opposite and explained that in terms of a higher post-fledging mortality of the first brood
young (Winkel & Winkel 1988). Recruitment
rates, however, differ between years depending
on the conditions in the study area (see also
Winkel 1981) and especially post-fledging survival can be highly variable (e. g. Perrins &
McCleery 1985, Naef-Daenzer et al. 2001).
The most plausible explanation for our findings concerning the general recruitment rates
of first and second brood nestlings therefore is
that the conditions for Coal Tit nestlings from
the breeding season 2000 were extraordinary
good in our study area, especially for nestlings
from first broods. This would explain the generally high recruitment rate on one hand and
the higher recruitment rate of first brood nestlings on the other.
Most individuals which cannot be found
again the next year have either died or emigrated from the study area. Although studying
the extent of emigration is difficult, the measurement of disPersal distances within the area
may serve as an indicator for emigration probability. The average dispersal distance we
found was low (549 _+299 m) and only half of
the distance Winkel (1981) measured in his
long term study (1005 m). There was no significant difference in the dispersal distance of
males and females, although the average dispersal distance of the latter was 45 m higher.
Winkel (1981) found a very similar difference
(59 m) that was, however, statistically non-significant too. With respect to their sex-specific
dispersal behaviour, Coal Tits therefore seem
to differ from other species of the genus Parus,
in which statistically significant differences
between the sexes have been reported (e. g.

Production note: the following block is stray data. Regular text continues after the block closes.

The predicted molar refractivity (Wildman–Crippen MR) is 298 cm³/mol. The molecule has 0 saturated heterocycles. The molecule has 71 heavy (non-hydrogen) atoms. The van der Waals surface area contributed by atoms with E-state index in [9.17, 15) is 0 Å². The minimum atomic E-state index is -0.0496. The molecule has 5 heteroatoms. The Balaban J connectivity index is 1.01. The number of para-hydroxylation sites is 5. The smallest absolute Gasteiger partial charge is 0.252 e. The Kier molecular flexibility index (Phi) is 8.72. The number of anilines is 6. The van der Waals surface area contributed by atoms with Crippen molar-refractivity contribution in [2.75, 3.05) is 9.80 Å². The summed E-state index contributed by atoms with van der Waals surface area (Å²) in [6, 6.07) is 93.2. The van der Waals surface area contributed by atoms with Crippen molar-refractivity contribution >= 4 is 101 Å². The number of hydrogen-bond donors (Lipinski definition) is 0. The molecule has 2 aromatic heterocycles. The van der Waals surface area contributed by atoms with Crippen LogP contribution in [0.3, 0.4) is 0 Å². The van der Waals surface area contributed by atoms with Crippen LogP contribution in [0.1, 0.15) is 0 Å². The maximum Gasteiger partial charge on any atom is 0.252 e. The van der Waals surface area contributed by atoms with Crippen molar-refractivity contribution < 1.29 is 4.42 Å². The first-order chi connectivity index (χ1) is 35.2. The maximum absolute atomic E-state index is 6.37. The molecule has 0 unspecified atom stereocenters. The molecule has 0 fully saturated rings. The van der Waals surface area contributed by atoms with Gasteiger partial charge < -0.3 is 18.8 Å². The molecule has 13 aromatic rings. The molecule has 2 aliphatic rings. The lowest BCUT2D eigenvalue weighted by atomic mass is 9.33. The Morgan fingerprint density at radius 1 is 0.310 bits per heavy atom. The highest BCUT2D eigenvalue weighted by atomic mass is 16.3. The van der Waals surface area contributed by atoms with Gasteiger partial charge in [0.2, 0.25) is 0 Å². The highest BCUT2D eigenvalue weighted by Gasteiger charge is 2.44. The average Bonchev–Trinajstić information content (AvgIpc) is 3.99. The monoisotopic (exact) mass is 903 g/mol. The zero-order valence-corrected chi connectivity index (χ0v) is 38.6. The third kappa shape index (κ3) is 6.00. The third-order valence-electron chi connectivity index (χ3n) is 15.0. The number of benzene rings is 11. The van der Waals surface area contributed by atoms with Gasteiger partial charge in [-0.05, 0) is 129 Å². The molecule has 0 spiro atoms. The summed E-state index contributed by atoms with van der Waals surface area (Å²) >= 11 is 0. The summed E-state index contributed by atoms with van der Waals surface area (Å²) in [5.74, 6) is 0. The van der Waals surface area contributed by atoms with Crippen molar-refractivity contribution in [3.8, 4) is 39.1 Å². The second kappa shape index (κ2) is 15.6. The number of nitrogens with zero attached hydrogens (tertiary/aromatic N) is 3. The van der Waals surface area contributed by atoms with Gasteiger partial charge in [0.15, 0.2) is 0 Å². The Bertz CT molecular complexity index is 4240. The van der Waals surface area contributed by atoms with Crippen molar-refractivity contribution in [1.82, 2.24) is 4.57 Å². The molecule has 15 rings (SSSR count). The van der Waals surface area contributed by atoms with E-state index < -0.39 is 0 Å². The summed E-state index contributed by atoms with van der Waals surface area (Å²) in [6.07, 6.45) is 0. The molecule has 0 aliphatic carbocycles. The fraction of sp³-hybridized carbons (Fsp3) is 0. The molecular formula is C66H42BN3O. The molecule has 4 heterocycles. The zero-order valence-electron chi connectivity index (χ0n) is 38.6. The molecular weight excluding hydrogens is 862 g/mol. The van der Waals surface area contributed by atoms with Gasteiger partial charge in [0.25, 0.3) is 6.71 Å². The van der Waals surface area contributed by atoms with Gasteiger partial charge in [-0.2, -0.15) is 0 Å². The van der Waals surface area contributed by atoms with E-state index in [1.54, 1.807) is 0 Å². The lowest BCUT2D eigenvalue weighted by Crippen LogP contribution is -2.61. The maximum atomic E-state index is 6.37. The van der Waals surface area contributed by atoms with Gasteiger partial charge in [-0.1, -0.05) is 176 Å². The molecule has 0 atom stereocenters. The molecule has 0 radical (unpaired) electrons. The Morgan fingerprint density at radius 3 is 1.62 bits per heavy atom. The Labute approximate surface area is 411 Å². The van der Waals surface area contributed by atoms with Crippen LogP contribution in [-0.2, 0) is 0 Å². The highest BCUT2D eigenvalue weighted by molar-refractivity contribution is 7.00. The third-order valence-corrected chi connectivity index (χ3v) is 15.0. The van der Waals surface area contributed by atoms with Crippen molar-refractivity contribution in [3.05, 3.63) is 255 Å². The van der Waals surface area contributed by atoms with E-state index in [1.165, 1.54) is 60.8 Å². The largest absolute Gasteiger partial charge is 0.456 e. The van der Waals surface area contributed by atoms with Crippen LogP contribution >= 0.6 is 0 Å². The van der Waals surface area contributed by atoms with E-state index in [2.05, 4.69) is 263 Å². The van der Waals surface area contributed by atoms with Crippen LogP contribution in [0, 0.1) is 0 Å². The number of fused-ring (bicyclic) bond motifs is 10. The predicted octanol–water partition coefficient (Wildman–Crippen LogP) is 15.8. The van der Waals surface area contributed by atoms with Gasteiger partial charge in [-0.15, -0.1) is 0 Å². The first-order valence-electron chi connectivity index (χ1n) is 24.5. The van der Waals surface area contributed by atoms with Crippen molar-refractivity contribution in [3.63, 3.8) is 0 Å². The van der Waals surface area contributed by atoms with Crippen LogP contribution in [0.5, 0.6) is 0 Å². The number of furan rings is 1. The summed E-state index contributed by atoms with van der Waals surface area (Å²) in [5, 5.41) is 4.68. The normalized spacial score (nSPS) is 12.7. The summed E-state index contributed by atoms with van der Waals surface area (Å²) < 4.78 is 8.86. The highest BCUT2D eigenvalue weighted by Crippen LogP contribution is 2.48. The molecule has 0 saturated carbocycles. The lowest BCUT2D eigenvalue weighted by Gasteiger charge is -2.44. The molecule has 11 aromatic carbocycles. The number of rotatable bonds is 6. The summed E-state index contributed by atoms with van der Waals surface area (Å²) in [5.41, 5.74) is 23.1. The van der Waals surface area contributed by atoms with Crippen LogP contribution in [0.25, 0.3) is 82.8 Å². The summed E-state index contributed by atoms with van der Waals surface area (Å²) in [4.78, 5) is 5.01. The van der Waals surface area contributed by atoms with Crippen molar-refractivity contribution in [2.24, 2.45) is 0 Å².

Great Tits, Winkel 1981; Siberian Tits Parus
cinctus, Orell et al. 1999).
In general, the extent of dispersal should depend on the conditions in the natal area. Our
study area probably represents an optimal habitat for Coal Tits, where they find excellent
breeding conditions (see e.g. Winkel 1975,
Winkel & Winkel 1987). Intra- and interspe-
Journal fur Ornithologie144. 2003
cific competition for nest boxes is not a major
point since there are enough nest boxes all
over the area which are not occupied. Thus this
coniferous forest has capacities ]'or further coal
tit breeding pairs, which was also indicated by
the fact that the population density in the
breeding season 2001 was more than 50%
higher than in the year 2000. All these aspects
(i. e. the high recruitment rates, the low dispersal distances and the increasing population
size from 2000 to 2001) make it improbable
that many individuals left this high quality area
during the period of our study.
Considered in connection, our results indicate that there are no differences in the survival rates between the sexes. But, in view of the
above arguments, this does not necessarily
mean that our results can be applied to other
Coal Tit populations. It is even possible that
we would find differences in other years with
worse conditions. Such differences, however,
would be of great interest because they can
throw some light on the influence of environmental factors on dispersal behaviour of male
and female nestlings.
This research was supportedby the Deutsche Forschungsgemeinschaft (Lu 572/2-3). We would like to thank G.
Rtippell for his support, S. Bleidissel, M. Orlaud and C.
Wallnischfor theirhelp in the laboratory,H. and K. K6rner
for housingand hospitalityduringfield work and J. Brtin,
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Accepted: 10 October2002